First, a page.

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Drug lord's son seeks forgiveness

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Sins of my father
  • Pablo Escobar's son Sebastian Marroquin seeks reconciliation in documentary
  • He meets with sons of two men whose deaths are believed to have been on his father's orders
  • One says he still seeks justice but he has made peace with Marroquin
  • Marroquin: Coming into spotlight is risky, but hope for peace in Colombia is worth it

(CNN) -- "How do you write to a family that your own father hurt so much?"

Sebastian Marroquin, son of the infamous Colombian drug lord Pablo Escobar, posed this question in a letter to the families of two of his father's most prominent victims.

Rodrigo Lara Bonilla was Colombia's justice minister in the early 1980s and one of the first to aggressively pursue cocaine traffickers. He was murdered in 1984.

Six years later, Luis Carlos Galan was a presidential candidate who publicly decried the drug cartels. He was assassinated during a campaign rally in 1989.

Escobar ordered both hits, according to authorities.

One thing the drug lord and the public servants had in common is that they had children of roughly the same age.

Now grown, their children have embarked on a reconciliation effort that was impossible for their parents, thanks in part to a new documentary by Argentine filmmaker Nicolas Entel.

Entel's film, "Sins of My Father," chronicles the path toward peace taken by the young men.

Who was Pablo Escobar?

Marroquin was breaking a silence of 16 years by being in the film.

Marroquin, current Colombian Sen. Juan Manuel Galan, Bogota Councilman Carlos Fernando Galan and Sen. Rodrigo Lara spoke collectively to CNN en Español about how they were brought together.

The younger Galans and Lara followed their slain fathers' footsteps into politics. Marroquin, who was born Juan Pablo Escobar, ran away from the path his father chose, changing his name once he and his mother left Colombia, after Pablo Escobar was killed in a rooftop shootout with authorities in 1993.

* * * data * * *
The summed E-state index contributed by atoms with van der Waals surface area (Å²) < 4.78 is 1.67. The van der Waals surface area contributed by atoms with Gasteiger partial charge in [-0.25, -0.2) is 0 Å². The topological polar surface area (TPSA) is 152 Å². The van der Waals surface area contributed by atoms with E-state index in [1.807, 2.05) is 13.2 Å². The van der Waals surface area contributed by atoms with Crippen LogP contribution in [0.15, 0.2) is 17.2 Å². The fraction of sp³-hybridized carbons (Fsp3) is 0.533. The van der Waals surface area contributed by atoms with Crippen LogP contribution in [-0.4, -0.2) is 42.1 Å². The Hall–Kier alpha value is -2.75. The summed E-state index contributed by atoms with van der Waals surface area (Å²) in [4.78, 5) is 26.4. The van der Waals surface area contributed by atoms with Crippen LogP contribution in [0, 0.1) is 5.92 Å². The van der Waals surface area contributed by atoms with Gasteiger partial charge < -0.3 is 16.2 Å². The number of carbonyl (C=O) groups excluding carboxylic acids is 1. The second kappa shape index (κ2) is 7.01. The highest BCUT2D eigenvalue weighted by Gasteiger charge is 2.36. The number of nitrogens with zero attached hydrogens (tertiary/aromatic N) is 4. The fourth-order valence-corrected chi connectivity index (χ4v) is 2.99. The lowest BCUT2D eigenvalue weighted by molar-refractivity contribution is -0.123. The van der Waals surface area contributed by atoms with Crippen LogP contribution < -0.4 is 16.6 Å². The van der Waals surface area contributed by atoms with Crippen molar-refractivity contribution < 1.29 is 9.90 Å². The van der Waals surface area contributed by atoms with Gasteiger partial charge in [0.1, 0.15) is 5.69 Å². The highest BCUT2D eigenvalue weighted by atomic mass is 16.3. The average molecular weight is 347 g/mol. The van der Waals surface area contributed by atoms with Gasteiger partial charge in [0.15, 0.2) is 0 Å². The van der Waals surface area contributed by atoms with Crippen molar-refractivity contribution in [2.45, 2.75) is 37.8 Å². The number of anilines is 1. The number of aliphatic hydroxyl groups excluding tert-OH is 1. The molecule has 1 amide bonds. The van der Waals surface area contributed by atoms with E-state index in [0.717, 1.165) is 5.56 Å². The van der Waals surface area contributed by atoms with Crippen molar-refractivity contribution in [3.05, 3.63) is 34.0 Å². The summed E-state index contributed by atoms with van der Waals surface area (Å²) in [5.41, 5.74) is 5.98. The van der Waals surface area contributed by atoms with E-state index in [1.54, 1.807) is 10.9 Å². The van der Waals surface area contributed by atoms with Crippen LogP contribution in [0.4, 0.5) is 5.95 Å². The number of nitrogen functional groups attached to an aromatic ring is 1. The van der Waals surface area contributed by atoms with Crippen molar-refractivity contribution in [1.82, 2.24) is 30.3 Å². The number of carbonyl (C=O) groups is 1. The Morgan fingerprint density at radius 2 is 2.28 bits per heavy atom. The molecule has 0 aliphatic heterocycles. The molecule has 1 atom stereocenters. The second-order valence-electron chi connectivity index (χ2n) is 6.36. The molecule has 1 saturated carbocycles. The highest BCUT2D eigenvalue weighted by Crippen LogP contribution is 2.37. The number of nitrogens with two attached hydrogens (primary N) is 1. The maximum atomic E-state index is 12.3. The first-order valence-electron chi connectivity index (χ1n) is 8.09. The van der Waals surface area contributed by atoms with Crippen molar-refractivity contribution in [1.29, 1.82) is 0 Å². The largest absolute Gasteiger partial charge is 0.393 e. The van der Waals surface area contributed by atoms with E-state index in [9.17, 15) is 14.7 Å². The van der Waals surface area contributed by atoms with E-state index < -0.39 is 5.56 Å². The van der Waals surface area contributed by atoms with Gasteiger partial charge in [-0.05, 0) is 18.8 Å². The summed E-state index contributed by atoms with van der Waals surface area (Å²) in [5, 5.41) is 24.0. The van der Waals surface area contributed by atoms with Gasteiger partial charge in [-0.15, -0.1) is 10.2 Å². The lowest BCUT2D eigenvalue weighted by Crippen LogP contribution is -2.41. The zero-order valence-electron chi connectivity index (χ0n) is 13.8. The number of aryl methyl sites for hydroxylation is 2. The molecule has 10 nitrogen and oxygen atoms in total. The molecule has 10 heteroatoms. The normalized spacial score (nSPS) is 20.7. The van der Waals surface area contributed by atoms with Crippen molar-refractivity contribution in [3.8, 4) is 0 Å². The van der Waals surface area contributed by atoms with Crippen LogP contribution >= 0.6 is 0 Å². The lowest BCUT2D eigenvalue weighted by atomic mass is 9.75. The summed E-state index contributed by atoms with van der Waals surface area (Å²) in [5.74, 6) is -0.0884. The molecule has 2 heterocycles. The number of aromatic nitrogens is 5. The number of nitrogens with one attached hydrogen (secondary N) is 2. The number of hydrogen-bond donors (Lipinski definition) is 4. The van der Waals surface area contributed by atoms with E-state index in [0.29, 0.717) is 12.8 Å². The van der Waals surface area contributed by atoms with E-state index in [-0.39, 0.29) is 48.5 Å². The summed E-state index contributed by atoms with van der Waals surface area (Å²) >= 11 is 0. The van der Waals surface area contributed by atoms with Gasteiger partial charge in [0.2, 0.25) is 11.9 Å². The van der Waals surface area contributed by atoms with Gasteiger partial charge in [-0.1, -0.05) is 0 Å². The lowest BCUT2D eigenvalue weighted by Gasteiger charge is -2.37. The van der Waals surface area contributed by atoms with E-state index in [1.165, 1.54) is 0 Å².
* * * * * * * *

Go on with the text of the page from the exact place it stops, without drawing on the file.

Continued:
"I learned many things from my father," Marroquin says in the documentary. "The most important one was that if I want to live, I have to do the opposite of what he did. That was my lesson."

Until now, he has lived his life largely under the radar.

It took Marroquin a lot of reflection and a lot of time to write the letter because he was fearful of offending the victims' families.

"It was a letter that really moved us," Juan Manuel Galan said. "We felt it was truly sincere, frank and transparent, and that this was a person who was honestly saying how he felt."

Lara, who was 8 years old when his father was assassinated, said he originally sought revenge for his father's death.

He still seeks justice for his father's murder, but he has made peace with Escobar's son.

Marroquin asked for forgiveness for his father's acts, for crimes that Marroquin did not commit, Lara said.

True reconciliation comes from justice being served, Lara said. By cooperating in the film, his message to Colombians is about the "need to break the country's cycle of violence," Lara said.

"To forgive, one must remember, the other choice is to forget," Lara said.

Putting himself in the spotlight could pose risks because of Escobar's violent legacy, Marroquin said, but he hopes showing the reconciliation to the Colombian public on the big screen will have a positive effect.

"Nothing is more important than peace," Marroquin said. "I think it is worth it to really risk our lives and everything we have so that peace really happens in Colombia someday."